The two-story stucture was built in 1932 using reinforced concrete while the interiors have wooden elements. In February 1969 the court was transferred to a new state office building while the police department moved to a larger building in 1975, leaving the building vacant.
The building was already planned for demolition when the East Hawaii Cultural Council, an umbrella group of local arts organizations established in 1967, leased and and used it as a venue to showcase local talent and present Hawaiian culture at its finest. It was listed on the National and State Registers of Historic Places in 1979.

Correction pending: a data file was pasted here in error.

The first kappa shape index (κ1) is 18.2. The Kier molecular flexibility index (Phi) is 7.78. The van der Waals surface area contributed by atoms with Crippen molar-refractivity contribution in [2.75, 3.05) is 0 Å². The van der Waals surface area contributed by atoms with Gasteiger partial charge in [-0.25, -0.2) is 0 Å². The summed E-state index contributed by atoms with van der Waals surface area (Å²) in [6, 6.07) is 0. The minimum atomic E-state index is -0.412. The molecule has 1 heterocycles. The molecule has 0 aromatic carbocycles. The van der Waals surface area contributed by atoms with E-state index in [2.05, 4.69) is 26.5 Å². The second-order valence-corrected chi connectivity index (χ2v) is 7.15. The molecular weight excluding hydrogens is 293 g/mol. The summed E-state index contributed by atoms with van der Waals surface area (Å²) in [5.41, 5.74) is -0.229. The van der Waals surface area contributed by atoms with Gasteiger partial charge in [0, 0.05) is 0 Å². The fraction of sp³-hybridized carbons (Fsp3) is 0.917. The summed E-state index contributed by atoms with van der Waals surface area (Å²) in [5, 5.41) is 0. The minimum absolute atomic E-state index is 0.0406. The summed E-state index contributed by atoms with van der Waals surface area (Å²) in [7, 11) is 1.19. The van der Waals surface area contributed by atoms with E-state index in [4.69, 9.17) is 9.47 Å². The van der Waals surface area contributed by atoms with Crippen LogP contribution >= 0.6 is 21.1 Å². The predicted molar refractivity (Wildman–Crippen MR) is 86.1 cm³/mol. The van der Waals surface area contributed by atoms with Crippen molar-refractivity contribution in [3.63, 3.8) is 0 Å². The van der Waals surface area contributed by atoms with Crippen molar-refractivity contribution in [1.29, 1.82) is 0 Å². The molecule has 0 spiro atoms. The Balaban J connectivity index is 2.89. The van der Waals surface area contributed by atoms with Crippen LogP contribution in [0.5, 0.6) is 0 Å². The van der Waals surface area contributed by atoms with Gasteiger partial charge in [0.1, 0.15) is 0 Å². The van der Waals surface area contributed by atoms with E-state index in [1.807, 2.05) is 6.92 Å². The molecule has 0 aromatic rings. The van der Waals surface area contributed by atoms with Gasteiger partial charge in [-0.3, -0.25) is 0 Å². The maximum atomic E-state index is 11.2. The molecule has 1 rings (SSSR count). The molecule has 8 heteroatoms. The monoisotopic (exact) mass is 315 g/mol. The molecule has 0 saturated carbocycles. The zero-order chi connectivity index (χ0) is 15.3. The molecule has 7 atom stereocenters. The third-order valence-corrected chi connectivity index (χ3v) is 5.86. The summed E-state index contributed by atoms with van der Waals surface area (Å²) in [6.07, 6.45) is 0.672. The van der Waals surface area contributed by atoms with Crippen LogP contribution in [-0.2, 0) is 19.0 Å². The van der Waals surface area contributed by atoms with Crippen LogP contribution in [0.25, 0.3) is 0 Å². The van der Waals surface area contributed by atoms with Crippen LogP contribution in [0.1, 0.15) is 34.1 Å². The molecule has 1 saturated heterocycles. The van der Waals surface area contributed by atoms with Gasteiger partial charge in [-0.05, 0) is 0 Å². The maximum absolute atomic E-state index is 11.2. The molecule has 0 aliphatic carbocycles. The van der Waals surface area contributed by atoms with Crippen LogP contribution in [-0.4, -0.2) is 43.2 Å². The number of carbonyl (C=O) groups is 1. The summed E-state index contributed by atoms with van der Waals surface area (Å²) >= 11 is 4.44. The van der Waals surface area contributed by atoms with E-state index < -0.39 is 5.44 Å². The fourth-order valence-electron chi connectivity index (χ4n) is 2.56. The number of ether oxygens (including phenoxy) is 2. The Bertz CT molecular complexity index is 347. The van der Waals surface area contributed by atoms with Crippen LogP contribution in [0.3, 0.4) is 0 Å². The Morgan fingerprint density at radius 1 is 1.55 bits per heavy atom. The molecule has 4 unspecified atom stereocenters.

Today, many cultural festivals, performances, exhibits, shows and workshops take place at the East Hawaii Cultural Center. The ground floor features three galleries dedicated to modern exhibits by both local and international artists. On the second floor is a small theater where performances are held. A gift shop, located in the main gallery, sells local art and other souvenir items.
The East Hawaii Cultural Center is located at 141 Kalakaua St., Hilo, in the Big Island, Hawaii. It is open Monday through Saturday, from 10am to 4pm. Admission is free, but donations are welcome.